Although most organizations are prepared to handle a reasonable level of change and disruption, the Covid-19 pandemic turned normal business operations on its head. Organizations around the world were forced to shift gears, rushing to prepare a largely remote workforce, respond to budget cuts, and adjust 2020 strategies to stay afloat. While many organizations have semi-adjusted to this new normal in the last 10 months, these changes set new expectations for the world of internal audit. Internal audit functions are now tasked with navigating new risks brought on by the pandemic, while minimizing business disruptions and meeting executive demands, all in a socially distanced environment.
However, with change comes innovation, and with 2020 done and gone, it’s important to look to the future to prepare for what may be required of the internal audit world over the next 12 months. Although we might have failed to predict a global pandemic last year, here are the top 7 trends we expect to see for internal audit in 2021.
1. Remote work will continue, presenting new challenges for internal audit departments.
As cities and countries began introducing quarantine protocols and social distancing requirements to slow the spread of Covid-19, many organizations quickly transitioned to fully remote operations. This move to a remote workforce presented a host of new challenges and risks to internal audit teams, who had to adjust their audit processes to work in a remote setting. But with technology like videoconferencing, secure file-sharing platforms, virtual private networks (VPNs), and so on, many internal audit teams were able to facilitate this transition. However, the Institute of Internal Auditors (IIA) suggests that over 75% of audit teams are lacking a modern audit technology solution.
And while technology has helped internal audit pivot to a remote audit format, it has also presented new risks and challenges. Many organizations quickly deployed remote access tools, but often times, failed to properly test and secure them. Since employees must now use shared home or public WiFi networks, the likelihood of this type of cyberattack has grown. Studies have shown less than 50% of people secure their connection when relying on a public network. Not to mention the 600% spike in phishing attacks and the privacy concerns around video conferencing tools.
In addition, many internal audit leaders are struggling to keep team bonds strong and find overseeing the work of team members to be a struggle in these remote work arrangements. Many remote workers are also grappling with reduced productivity due to the loss of structure and socialization. Internal audit is a function that relies heavily on personal interactions to investigate risks and develop solutions. Adapting to a remote way of performing these audits without inducing “Zoom fatigue” is a challenge. Despite the fact that there are many benefits associated with remote work, this shift will continue to present new challenges for internal audit departments throughout 2021.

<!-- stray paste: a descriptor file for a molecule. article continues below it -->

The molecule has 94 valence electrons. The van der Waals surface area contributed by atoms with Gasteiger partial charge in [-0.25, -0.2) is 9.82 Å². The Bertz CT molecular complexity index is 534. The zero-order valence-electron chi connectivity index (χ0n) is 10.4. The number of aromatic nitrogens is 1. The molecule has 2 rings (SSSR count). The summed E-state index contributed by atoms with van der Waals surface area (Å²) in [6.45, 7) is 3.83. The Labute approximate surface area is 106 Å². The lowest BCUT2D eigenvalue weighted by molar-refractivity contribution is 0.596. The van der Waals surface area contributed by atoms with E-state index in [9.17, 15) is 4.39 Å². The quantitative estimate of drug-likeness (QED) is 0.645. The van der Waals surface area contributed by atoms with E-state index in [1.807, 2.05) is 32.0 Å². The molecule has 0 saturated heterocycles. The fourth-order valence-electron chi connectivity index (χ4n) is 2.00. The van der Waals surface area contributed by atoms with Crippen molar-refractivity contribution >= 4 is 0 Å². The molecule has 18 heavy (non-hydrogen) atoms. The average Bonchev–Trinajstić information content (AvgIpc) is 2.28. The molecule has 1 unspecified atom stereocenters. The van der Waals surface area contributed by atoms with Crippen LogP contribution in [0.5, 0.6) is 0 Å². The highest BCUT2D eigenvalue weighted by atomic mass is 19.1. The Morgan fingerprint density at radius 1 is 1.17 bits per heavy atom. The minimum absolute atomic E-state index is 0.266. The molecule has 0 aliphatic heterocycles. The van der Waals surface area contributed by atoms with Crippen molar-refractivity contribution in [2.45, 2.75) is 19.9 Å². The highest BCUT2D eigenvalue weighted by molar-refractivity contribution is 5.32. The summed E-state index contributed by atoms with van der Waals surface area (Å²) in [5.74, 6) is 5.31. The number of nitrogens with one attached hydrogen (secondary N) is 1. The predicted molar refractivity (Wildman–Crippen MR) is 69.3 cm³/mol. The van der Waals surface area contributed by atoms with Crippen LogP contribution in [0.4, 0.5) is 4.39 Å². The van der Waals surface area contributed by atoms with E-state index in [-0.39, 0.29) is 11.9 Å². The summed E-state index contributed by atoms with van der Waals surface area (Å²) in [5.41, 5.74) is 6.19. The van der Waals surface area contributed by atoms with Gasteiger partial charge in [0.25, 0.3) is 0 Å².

2. Privacy audits will become a key component of internal audit plans.
The regulatory landscape for privacy and data protection is growing more complex each day, especially in the wake of Covid-19. While some regulatory bodies have released guidance for handling these uncertain times, others like the General Data Protection Regulation (GDPR) expect the protection of personal data to still continue, even amid Covid-19 business changes. Because the consequences of failing to comply with global data privacy regulations can be severe, we expect to see privacy audits become a key component of internal audit plans in 2021.
Organizations in every industry are being overwhelmed with new regulatory requirements. In 2020, the California Consumer Privacy Act (CCPA) went into effect, its enforcement began, and new amendments were released. California also approved a new, stronger data protection regulation, the California Privacy Rights Act (CPRA), to further strengthen the measures of the CCPA. Brazil’s Personal Data Protection Regulation (LGPD) - which was initially postponed due to the pandemic - has now also gone into effect. And state data privacy laws in the U.S. are also on the rise. But with companies making significant changes to cope with Covid-19 requirements and restrictions, the requirements of all these regulations are difficult, but essential, to keep up with.